The Library Begins to Transform…

…into our new Dining Commons! One big change coming to the school is that it will have a full kitchen and a dedicated Dining Commons. How will this impact the school?

  • Gyms will be available for classes all day — no more converting them into lunch areas for half the day; provides more scheduling flexibility for wellness classes and for indoor recreation when the weather is bad
  • Students will now eat in a centrally-located, light-filled space that looks out onto the center field!
  • A full kitchen allows a wider range of food preparation
  • Dishwashing facilities eliminate disposable styrofoam trays, dishes & cutlery
  • Kitchen and Dining Commons become new community assets during non-school hours

Here’s a comparison of the floor plans before and after renovation:

Current “Link” includes the Library, computer labs, Elementary Art, Science & Music, Nurse, and classrooms.

After the renovation, the Link will house the Dining Commons, kitchen, Nurse, classrooms & hubs, Special Education offices.

When it’s complete…

But to get there, first we have to…(click here for latest construction photos)

SBC Meets (Virtually) this Week – Wednesday, July 15, 2020 @ 7:00pm

The agenda and link will be posted on Monday.

This Time Was Different…

Over the past 18 months, the SBC has gone through several rounds of lengthy and difficult decision-making to cut costs and keep the project on budget. At each step we used our core project values to make tough choices, and through the 90% construction document phase, we were able to make cuts without impinging on those values too much.

The last round was different.

In December, the project went out to bid and the marketplace got to have its say. Now we saw the impact of a combining a complex, phased renovation with a hot construction market and changing trade policy. The bids came in $3.5M over budget. So…we rolled up our sleeves once again – February was rough! Cutting $3.5 million out of the project meant that the SBC, for the first time, needed to eliminate parts of the project that we had tried really hard to protect. Parts of the project that represent our collective community values.  Values identified after years of community conversation and collaboration.

As a result, we are asking residents to approve using $829K from Free Cash to restore 8 items (below).

To quote Chris Fasciano, SBC Chair, “…the SBC is acutely aware of the pressure of the current [COVID and financial] situation and we have given this request a lot of thought. In the end, we feel the responsibility of delivering a school project that has the most long-term value for our investment. We don’t want to look back in five years and regret that we didn’t present the community with a choice about whether or not to include these pieces of the project.”

Want to learn more? Have questions?

  • Watch the 1st SBC Public Forum here.
  • Fill out this questionnaire (the link to the video is also imbedded) and ask questions.
  • Register to attend the SBC Public Forum on Monday, June 8th @8:00pm

Just for fun…What does the school look like from up in the air? (scroll down to find the answer!)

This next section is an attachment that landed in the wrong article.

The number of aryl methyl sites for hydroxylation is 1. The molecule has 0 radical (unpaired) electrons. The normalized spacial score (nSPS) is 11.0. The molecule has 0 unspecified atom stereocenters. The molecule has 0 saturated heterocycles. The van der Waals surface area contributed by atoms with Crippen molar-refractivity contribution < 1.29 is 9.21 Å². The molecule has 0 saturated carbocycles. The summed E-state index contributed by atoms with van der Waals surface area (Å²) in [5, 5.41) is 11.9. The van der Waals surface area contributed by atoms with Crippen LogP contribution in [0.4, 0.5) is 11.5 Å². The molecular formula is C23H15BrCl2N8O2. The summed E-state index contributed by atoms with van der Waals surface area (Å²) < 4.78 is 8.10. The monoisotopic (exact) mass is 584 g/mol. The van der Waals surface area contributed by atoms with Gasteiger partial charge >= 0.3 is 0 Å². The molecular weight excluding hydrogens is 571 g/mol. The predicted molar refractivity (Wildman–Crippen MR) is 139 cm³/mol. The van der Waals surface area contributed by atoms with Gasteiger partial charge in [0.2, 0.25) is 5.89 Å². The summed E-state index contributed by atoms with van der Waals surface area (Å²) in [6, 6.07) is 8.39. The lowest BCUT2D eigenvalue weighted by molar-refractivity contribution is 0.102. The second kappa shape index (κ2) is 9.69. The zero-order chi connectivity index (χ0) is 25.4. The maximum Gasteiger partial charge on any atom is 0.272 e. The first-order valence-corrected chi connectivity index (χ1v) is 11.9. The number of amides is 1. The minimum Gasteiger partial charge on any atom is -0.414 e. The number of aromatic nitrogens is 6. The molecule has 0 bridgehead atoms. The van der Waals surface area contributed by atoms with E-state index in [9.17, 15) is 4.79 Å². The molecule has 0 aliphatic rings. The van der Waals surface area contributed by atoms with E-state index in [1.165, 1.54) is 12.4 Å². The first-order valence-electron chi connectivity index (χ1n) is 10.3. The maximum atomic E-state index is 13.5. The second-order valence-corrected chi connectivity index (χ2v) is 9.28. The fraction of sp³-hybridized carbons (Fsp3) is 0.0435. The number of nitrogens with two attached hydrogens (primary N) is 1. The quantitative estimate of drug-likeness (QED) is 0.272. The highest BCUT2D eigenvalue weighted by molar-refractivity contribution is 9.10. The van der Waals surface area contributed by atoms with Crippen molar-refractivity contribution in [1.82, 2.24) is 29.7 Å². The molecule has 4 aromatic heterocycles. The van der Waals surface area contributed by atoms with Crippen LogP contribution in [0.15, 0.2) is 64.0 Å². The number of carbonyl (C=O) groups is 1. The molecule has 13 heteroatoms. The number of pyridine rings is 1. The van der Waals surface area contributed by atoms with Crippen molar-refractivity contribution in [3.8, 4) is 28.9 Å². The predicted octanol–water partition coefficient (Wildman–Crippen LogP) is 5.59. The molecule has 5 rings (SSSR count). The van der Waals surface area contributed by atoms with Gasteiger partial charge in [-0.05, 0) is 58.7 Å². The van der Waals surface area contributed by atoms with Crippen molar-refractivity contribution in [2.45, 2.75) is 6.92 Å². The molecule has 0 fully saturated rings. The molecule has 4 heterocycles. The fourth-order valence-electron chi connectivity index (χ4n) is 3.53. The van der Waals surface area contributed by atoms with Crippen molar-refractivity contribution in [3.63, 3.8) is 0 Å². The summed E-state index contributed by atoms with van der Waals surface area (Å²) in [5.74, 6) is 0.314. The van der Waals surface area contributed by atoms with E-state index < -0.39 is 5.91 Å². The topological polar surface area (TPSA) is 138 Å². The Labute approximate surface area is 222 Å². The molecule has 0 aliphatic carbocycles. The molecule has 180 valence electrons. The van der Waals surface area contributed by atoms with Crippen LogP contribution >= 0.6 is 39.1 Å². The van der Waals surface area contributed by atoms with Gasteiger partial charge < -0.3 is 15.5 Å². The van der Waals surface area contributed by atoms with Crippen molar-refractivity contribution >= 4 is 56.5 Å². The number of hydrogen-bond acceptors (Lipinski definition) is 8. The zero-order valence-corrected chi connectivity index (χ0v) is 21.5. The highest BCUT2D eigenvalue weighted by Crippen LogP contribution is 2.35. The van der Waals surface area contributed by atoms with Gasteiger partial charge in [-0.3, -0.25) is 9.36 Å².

Special Town Meeting – March 28th

In the wake of the February 12 meeting when the SBC had to cut $3.5M of scope out of the project to keep it on time and on budget, the SBC met this past Monday morning to discuss options.  At that meeting, the SBC voted to pursue funding for the restoration of key project elements.  

This vote launched a round of communication with the School Committee, Board of Selectmen and the Finance Committee to request, and plan, for a Special Town Meeting to be held on the same day as the Annual Town Meeting (March 28).  Following is a set of FAQs that provide an overview of where we are and how we got here.  In addition, please mark your calendars for a Community Forum on Wednesday, March 18, 7:30pm, Hartwell Multipurpose Room.

Lincoln School ProjectSpecial Town Meeting, March 28, 2020FAQs

The Lincoln School project will transform our educational and community spaces.  The project is the first net zero school renovation of its kind in the state.  And the recent need to remove $3.5M from the scope of the project does not change what it will achieve.  Throughout the design process, the School Building Committee (SBC) has used the community’s five core project goals to stay focused on what is important and to guide us through difficult decisions. Those goals are: 

  1. support innovative education
  2. prioritize the environment and sustainability
  3. enhance the use of the school as a community resource
  4. respect the feel and history of the campus
  5. make decisions that have long-term value

All along, as we went through the value engineering (VE) process, the SBC achieved necessary reductions in the project without impinging on those core values. But the need to reduce the construction budget by $3.5M as a result of the construction bid process has impacted aspects of the project that the SBC has worked hard to protect.  

We did not believe that we would ever be in a position to have to compromise core values to keep the project within budget. The SBC promised a fully renovated, educationally transformative net zero school for $93.9M, which we have achieved.  In this last round of value engineering, the SBC had to reduce or eliminate some items that we know are important to many members of the community, such as: Bike paths/walkways; playground equipment; outdoor learning and community spaces; optimization of natural daylight (reduced interior glass and the exterior sun controls for classrooms); tree replacement; new furniture and technology infrastructure that supports our building’s innovative learning environment.

The timing of the bid process did not afford sufficient time to fully consider the implications on the project within our annual budget and planning cycle leading up to Town Meeting. The Special Town Meeting is the community’s opportunity to decide whether some or all elements will be restored.